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Enter the CIS - Metro US

Enter the CIS

No matter how you slice it, MLS has always been a league designed to help Americans win.

I’m not talking about some kind of unfair advantage that sees big market clubs with easier schedules or such — I’m talking about the rules against allowing Canadian university soccer players into the MLS draft.

As it stands now, no team can draft a CIS player through the MLS SuperDraft — the only eligible players compete in the NCAA.

It’s not from lack of quality; it stems from the fact that MLS was created as an American domestic league with the express purpose of improving the U.S. men’s national team. It’s a league that, up until a few years ago, had very little stake in doing anything else.

But now, with one Canadian team in and two more likely on the way for 2011, it’s time the league took a look at amending that rule because, despite what the U.S. nationalists will tell you, it’s in the league’s best interest to do so.

For now, set aside the labour-law issues that would arise and look at the growth that MLS will experience over the next three years: 16 teams today; 18 teams by 2011; and likely 20 teams by 2012.

On the 24-player rosters, an American team must carry at least 12 U.S.-born players. On the Canadian squads it’s slightly less — 13 North American players, seven of which must be Canadian.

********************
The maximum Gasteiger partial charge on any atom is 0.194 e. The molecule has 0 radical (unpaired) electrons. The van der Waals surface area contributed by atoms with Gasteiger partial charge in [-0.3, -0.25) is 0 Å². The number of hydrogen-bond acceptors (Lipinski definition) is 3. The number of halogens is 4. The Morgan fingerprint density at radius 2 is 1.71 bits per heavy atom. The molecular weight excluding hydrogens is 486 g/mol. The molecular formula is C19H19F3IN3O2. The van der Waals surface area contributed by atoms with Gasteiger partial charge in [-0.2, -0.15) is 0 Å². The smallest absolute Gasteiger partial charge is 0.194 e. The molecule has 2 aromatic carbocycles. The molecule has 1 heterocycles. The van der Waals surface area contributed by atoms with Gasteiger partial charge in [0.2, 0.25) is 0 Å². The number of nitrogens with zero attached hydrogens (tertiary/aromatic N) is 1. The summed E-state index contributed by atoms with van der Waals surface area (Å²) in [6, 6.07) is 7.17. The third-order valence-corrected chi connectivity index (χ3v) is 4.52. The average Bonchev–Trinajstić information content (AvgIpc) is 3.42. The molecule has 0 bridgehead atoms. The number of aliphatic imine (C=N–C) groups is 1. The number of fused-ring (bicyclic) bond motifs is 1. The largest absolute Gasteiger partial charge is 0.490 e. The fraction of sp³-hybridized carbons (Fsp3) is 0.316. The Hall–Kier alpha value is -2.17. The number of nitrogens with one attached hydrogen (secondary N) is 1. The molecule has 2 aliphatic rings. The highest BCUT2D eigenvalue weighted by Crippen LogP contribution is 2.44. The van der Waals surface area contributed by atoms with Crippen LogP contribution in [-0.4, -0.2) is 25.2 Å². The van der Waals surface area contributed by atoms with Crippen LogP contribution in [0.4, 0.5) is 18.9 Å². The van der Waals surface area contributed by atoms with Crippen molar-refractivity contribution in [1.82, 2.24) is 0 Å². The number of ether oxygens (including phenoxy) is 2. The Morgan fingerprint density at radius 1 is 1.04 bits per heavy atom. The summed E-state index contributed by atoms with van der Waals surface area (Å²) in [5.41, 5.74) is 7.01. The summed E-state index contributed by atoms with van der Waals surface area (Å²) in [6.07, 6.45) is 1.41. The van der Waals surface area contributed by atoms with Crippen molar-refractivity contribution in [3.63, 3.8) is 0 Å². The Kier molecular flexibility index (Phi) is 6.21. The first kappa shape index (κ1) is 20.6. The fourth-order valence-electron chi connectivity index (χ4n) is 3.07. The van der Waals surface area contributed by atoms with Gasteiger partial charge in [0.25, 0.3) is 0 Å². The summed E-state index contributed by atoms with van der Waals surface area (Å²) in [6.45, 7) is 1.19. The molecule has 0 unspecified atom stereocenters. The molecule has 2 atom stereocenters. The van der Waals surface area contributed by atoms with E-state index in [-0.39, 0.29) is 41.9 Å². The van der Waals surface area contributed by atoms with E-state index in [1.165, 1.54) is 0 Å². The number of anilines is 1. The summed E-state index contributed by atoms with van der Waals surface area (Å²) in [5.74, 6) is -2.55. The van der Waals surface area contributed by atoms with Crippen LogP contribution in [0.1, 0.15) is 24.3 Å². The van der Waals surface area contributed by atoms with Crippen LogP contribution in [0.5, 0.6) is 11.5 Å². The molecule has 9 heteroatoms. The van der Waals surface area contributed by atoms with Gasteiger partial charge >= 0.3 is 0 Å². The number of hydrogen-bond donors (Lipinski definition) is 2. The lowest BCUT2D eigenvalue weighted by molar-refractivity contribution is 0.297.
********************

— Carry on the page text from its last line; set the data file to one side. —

That works out to 50 more domestic-player spots in the league by 2012. It may not seem like a lot, but 50 more first-team players — talented and willing to play at that salary level — will not be easy to come by.

To prepare, the league has started loosening its rules on signing academy players. But, with the rapid growth and most team academies still in their infancy, it will not be enough to fill those slots.

It needs to find another source of domestic players; preferably one that already has a system of development built in.

Enter the CIS. Over the last decade no system of scouting and player development has grown as quickly as CIS soccer. Trinity Western, Montreal and York Universities spring to mind as the best examples. They churn out some of the highest-level talent in the country and if direct access to MLS were available, there is no doubt CIS players would be playing there today.

For what is now clearly a North American league, it’s time for it to start exploring other options.

If it doesn’t, the MLS talent pool, which has been described as shallow at the best of times, will all but run dry by 2012.

– Watch Ben Rycroft on the It’s Called Football show every Monday at metronews.ca; ben.rycroft@metronews.ca

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